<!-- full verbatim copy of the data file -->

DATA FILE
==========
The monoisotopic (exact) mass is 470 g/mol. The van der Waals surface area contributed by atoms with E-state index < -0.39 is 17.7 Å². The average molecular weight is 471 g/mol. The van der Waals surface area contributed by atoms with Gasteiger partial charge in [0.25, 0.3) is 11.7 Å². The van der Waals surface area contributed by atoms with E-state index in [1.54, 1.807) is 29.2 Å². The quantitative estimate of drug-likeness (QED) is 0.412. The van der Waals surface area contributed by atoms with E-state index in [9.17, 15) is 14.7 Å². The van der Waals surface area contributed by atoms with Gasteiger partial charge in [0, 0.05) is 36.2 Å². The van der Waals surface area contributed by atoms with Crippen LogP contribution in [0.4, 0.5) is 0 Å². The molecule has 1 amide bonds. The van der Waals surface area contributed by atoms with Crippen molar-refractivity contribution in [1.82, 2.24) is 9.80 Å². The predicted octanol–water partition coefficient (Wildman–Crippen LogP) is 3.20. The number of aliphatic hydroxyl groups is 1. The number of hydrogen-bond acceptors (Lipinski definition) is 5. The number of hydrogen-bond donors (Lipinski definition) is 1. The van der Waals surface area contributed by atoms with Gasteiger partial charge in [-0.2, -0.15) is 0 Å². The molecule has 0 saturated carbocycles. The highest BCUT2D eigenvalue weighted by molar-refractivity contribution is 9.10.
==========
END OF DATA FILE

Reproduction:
The monoisotopic (exact) mass is 470 g/mol. The van der Waals surface area contributed by atoms with E-state index < -0.39 is 17.7 Å². The average molecular weight is 471 g/mol. The van der Waals surface area contributed by atoms with Gasteiger partial charge in [0.25, 0.3) is 11.7 Å². The van der Waals surface area contributed by atoms with E-state index in [1.54, 1.807) is 29.2 Å². The quantitative estimate of drug-likeness (QED) is 0.412. The van der Waals surface area contributed by atoms with E-state index in [9.17, 15) is 14.7 Å². The van der Waals surface area contributed by atoms with Gasteiger partial charge in [0, 0.05) is 36.2 Å². The van der Waals surface area contributed by atoms with Crippen LogP contribution in [0.4, 0.5) is 0 Å². The molecule has 1 amide bonds. The van der Waals surface area contributed by atoms with Crippen molar-refractivity contribution in [1.82, 2.24) is 9.80 Å². The predicted octanol–water partition coefficient (Wildman–Crippen LogP) is 3.20. The number of aliphatic hydroxyl groups is 1. The number of hydrogen-bond acceptors (Lipinski definition) is 5. The number of hydrogen-bond donors (Lipinski definition) is 1. The van der Waals surface area contributed by atoms with Gasteiger partial charge in [-0.2, -0.15) is 0 Å². The molecule has 0 saturated carbocycles. The highest BCUT2D eigenvalue weighted by molar-refractivity contribution is 9.10.